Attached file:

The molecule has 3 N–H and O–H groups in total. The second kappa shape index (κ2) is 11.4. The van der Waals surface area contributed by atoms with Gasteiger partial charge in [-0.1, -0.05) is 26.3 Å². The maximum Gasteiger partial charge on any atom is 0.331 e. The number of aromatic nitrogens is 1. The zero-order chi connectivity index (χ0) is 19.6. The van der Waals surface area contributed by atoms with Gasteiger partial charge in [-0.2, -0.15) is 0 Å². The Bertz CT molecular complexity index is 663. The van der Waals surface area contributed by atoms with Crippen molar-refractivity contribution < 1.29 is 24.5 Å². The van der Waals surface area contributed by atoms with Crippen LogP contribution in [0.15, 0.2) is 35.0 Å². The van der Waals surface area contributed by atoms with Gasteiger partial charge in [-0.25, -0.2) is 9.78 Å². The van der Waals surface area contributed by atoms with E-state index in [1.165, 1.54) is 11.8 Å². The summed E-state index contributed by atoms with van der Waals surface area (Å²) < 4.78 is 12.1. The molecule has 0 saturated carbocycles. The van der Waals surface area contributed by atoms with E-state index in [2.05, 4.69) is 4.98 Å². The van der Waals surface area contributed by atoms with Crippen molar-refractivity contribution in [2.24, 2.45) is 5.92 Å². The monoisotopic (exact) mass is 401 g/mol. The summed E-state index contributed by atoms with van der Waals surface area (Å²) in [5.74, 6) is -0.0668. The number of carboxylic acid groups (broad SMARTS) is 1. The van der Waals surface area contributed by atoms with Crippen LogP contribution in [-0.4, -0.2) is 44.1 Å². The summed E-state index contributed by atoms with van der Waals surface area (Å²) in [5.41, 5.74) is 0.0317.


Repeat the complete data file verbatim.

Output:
The molecule has 3 N–H and O–H groups in total. The second kappa shape index (κ2) is 11.4. The van der Waals surface area contributed by atoms with Gasteiger partial charge in [-0.1, -0.05) is 26.3 Å². The maximum Gasteiger partial charge on any atom is 0.331 e. The number of aromatic nitrogens is 1. The zero-order chi connectivity index (χ0) is 19.6. The van der Waals surface area contributed by atoms with Gasteiger partial charge in [-0.2, -0.15) is 0 Å². The Bertz CT molecular complexity index is 663. The van der Waals surface area contributed by atoms with Crippen molar-refractivity contribution < 1.29 is 24.5 Å². The van der Waals surface area contributed by atoms with Crippen LogP contribution in [0.15, 0.2) is 35.0 Å². The van der Waals surface area contributed by atoms with Gasteiger partial charge in [-0.25, -0.2) is 9.78 Å². The van der Waals surface area contributed by atoms with E-state index in [1.165, 1.54) is 11.8 Å². The summed E-state index contributed by atoms with van der Waals surface area (Å²) < 4.78 is 12.1. The molecule has 0 saturated carbocycles. The van der Waals surface area contributed by atoms with E-state index in [2.05, 4.69) is 4.98 Å². The van der Waals surface area contributed by atoms with Crippen molar-refractivity contribution in [2.24, 2.45) is 5.92 Å². The monoisotopic (exact) mass is 401 g/mol. The summed E-state index contributed by atoms with van der Waals surface area (Å²) in [5.74, 6) is -0.0668. The number of carboxylic acid groups (broad SMARTS) is 1. The van der Waals surface area contributed by atoms with Crippen LogP contribution in [-0.4, -0.2) is 44.1 Å². The summed E-state index contributed by atoms with van der Waals surface area (Å²) in [5.41, 5.74) is 0.0317.